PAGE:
Primorsky Aquarium receives offspring from geckos

Primorsky Aquarium receives offspring from geckos

The last week of March was especially fruitful for the Tropical Rain Forest exhibit. A Madagascar giant day gecko (Phelsuma madagascariensis grandis) male was born on March 27, and on March 29 its brother hatched.

A baby gecko comes out of the egg by breaking the shell with an egg tooth, a special structure on its premaxilla. A hatchling is about eight centimeters long from the tip of the snout to the tip of the tail. Interestingly, the diameter of Phelsuma eggs reaches only 1.5 cm, while mature adults may grow up to 30 cm in length.

Though the young of the Madagascar giant day gecko starts feeding only in two to three days, it is self-sufficient and independent immediately after hatching. The color pattern on its back and head is really glamorous. This pattern is individual for each specimen, similarly to fingerprints in humans.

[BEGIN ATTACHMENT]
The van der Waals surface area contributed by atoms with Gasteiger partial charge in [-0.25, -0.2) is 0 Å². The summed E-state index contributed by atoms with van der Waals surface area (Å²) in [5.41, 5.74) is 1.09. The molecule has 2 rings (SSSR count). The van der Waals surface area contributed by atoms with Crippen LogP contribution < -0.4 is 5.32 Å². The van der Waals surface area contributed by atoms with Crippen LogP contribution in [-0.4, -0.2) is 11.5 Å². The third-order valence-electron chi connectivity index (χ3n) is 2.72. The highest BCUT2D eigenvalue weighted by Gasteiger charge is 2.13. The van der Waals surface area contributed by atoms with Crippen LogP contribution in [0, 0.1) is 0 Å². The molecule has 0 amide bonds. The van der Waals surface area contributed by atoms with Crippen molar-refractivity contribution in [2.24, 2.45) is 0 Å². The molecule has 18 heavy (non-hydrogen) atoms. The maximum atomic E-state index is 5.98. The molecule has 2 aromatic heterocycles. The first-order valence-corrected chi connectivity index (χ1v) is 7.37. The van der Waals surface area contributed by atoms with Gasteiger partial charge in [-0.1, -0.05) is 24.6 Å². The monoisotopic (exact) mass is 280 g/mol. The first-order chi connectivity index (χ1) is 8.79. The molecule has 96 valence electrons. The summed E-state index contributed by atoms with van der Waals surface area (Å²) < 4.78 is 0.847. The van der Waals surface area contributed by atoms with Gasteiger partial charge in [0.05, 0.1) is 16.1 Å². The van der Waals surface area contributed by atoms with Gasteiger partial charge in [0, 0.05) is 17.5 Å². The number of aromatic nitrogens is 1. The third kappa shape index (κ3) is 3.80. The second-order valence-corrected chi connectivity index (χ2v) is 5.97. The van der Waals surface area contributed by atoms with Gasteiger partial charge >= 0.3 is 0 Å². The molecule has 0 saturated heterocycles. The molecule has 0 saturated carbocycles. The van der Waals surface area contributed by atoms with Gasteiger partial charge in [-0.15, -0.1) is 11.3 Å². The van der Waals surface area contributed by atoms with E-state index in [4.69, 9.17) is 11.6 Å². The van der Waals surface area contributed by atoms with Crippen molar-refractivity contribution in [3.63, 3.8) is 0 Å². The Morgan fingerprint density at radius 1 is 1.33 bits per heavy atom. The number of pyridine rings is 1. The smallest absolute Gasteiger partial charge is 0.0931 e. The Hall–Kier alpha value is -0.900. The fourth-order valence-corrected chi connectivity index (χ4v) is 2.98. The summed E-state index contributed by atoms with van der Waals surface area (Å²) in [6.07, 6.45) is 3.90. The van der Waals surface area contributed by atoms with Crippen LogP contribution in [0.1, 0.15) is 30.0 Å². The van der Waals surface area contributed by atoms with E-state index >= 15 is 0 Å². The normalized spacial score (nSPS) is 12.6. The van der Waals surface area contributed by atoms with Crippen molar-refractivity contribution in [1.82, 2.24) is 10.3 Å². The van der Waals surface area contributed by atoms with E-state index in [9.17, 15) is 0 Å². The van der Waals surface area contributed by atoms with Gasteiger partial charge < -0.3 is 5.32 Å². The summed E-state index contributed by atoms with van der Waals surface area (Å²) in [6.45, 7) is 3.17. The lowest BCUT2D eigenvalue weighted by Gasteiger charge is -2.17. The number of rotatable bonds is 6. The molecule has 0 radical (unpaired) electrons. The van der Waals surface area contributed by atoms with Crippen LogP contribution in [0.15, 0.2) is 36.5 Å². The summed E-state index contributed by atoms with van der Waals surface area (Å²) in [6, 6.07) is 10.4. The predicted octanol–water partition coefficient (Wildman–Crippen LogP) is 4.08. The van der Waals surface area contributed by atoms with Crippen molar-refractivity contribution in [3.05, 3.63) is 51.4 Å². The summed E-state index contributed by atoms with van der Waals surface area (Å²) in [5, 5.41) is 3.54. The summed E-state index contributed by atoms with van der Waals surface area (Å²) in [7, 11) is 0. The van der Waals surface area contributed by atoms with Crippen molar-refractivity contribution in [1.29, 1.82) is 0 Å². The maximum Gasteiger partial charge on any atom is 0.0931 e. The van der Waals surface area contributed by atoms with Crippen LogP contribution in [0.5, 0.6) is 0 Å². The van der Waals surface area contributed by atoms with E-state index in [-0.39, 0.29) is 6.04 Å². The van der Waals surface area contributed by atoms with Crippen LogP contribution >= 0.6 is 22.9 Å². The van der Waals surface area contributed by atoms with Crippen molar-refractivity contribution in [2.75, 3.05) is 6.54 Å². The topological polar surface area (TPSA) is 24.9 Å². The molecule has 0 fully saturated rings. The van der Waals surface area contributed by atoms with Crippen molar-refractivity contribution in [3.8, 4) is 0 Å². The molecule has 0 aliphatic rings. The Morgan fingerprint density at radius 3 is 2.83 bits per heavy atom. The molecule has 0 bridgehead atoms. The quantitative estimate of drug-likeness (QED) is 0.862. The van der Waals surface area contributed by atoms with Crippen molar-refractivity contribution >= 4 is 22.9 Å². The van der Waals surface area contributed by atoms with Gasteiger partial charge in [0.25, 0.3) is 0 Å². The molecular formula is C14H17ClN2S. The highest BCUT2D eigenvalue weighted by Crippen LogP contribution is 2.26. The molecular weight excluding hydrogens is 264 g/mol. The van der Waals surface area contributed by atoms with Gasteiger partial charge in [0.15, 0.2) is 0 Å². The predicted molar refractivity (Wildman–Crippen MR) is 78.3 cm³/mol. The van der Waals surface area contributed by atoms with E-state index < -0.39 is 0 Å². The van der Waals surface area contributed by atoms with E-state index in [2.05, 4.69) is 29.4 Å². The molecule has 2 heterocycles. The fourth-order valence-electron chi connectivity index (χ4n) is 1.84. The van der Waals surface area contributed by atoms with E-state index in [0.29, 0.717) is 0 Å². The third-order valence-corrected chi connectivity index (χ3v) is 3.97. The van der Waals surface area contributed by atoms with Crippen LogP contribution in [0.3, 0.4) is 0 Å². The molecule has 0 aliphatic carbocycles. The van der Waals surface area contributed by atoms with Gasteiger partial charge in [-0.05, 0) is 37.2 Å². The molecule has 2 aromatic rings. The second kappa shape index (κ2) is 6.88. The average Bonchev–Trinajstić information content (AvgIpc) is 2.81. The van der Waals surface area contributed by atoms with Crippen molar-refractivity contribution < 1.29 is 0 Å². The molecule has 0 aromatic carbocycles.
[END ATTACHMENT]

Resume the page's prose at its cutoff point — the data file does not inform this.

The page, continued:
“A Phelsuma female lays two eggs stuck together. Each clutch usually hatches into a female and a male,” says Artyom Gerasimenko, Principal Specialist of the Tropical Rain Forest Department. “An egg will produce a male or a female depending on the temperature of incubation. We can easily create the necessary difference in conditions by exposing one egg to light and having another one shielded from light. Owing to this natural mechanism, we can choose the geckos’ sex.

Scientists and zoo keepers have long ago found out the exact temperature ranges: females are predominantly produced when incubated at 24 to 26 °C, whereas males are produced at 29 to 30 °C.

As males were at the moment more important for the gecko population in the Tropical Rain Forest exhibit, the eggs were incubated at the higher temperature.